The first two of four 767 Airborne Warning And Control System (AWACS) aircraft for the Japan Air Self-Defence Force, designated E-767s, were delivered in March 1998. Two more will be delivered in early 1999. The 767 AWACS has been shortlisted also for a South Korean requirement for four aircraft, but procurement has been delayed.
Based on the 767-200ER, the aircraft is equipped with the upgraded mission system under development for the E-3 Sentry, including the Northrop Grumman APY-2 radar with rotodome-mounted antenna. Time on station is 10h at 550km radius, and the aircraft has the space to carry a mission crew of 18.
Boeing is offering other military derivatives of the 767, including a tanker/transport variant. Israel's Elta, meanwhile, is offering South Korea a 767-based AEW aircraft, equipped with its Phalcon phased-array radar.
Now a Boeing product, the former Rockwell B-1B is undergoing an upgrade to increase its conventional-weapons capability. Cluster-munition capability has been added, and later upgrades will add the Joint Direct Attack Munition (early 1999), Wind-Corrected Munition Dispenser (early 2002), and Joint Stand-Off Weapon and Joint Air-to-Surface Standoff Missile (late 2002). The Raytheon ALE-50 towed decoy will be added beginning in late 1998.
Boeing has proposed re-engineing the US Air Force's remaining B-52Hs with leased R-R RB211-535E4 turbofans. Four 192kN RB211s would replace eight twin-podded 75kN P&W TF33s, increasing thrust, reducing fuel consumption and improving reliability.
B-52H armament includes the Boeing AGM-86 Conventional Air-Launched Cruise Missile and Lockheed Martin/Rafael AGM-142 Have Nap stand-off weapon.
C-17 GLOBEMASTER III
Production is under way of an additional 80 former McDonnell Douglas C-17A transports purchased under a multi-year contract signed in 1996, which resulted in substantial cost reductions over the initial batch of 40 for the USAF. Delivery of the planned fleet of 120 aircraft will be completed in 2005.
The UK, which has established a requirement for buy or lease four C-17s or their equivalent, could become the first export customer. Boeing, meanwhile, has started work on a commercial version, dubbed the MD-17.
Designed to replace the Lockheed C-141, the C-17 was first flown in September 1991. The aircraft is powered by four 181kN P&W F117 turbofans (military PW2000s) and can carry a 72,500kg payload almost 4,500km. Several C-17 derivatives are being studied, including a tanker/transport version and various stretches of the basic airframe.
E-3s are being updated to improve the ability of the Northrop Grumman APY-1 and -2 radars to detect targets with small radar cross-sections. Other upgrades involve the mission computer, operator consoles, and communications, navigation and identification systems.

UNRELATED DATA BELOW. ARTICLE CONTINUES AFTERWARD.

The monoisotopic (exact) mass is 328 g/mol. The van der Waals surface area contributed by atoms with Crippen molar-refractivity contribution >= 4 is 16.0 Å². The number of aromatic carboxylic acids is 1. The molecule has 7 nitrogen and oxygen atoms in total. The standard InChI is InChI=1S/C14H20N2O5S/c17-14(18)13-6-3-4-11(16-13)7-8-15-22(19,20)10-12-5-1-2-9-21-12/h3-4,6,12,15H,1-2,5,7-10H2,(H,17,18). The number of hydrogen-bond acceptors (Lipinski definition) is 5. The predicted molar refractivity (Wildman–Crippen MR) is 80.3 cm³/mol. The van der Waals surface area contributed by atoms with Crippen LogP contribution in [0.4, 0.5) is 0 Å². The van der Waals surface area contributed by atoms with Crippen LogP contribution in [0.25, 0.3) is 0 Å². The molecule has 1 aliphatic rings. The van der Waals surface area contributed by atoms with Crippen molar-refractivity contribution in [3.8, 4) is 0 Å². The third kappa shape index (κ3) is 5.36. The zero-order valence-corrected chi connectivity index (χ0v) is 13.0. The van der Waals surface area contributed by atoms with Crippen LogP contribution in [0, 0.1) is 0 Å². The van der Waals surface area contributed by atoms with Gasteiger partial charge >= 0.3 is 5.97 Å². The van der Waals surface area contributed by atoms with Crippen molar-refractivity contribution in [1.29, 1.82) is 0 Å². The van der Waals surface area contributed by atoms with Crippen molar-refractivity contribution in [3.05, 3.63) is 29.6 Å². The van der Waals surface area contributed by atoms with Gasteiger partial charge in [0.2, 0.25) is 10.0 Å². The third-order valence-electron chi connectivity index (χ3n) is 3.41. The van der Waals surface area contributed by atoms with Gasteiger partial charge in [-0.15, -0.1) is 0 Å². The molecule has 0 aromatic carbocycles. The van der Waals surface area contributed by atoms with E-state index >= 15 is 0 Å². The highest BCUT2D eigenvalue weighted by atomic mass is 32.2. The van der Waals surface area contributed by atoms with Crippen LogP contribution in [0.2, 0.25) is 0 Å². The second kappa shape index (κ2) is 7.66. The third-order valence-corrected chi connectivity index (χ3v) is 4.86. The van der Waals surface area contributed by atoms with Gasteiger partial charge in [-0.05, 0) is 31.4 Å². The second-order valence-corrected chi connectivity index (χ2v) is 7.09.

Under the Extend Sentry programme, Boeing is studying retrofitting E-3s with the flightdeck from the Next Generation 737, complete with flat-panel displays. In late 1998, an E-3 will flight-test the Eagle infra-red search- and-track sensor and laser rangefinder, designed to detect and track theatre ballistic-missiles.
Based on the 707 airframe, and powered by P&W TF33s, the E-3 entered service in 1977 and 34 were delivered to the USAF and 18 to NATO. Re-engined with CFM International CFM56 turbofans, a further five were delivered to Saudi Arabia (plus eight KE-3 tankers), four to France and seven to the UK.
Raytheon Systems delivered the first E-6B to the US Navy in May 1997. The E-6B combines the TACAMO submarine-communications mission of the original E-6A with the Looking Glass airborne command-post role performed by USAF Boeing EC-135s. Options have been placed to convert four additional aircraft to E-6Bs. Boeing has proposed upgrading the E-6 with the flightdeck from the Next Generation 737.
Based on the E-3 airframe, and powered by four CFM International CFM56 turbofans, the E-6 was first flown in June 1987 and 16 were delivered to the USN.
F-4 PHANTOM II
Built by McDonnell Douglas, the F-4 remains in service with several air forces. Daimler-Benz Aerospace is to upgrade 39 Greek F-4Es, modelled on its Improved Combat Effectiveness programme for the German air force, installing Elbit avionics and Raytheon APG-65 radar. Israel Aircraft Indus-tries is upgrading 54 Turkish F-4Es, modelled on its Phantom 2000 programme for the Israeli air force, including new computer, displays, electronic-warfare suite and Elta EL/M-2032 multi-mode radar.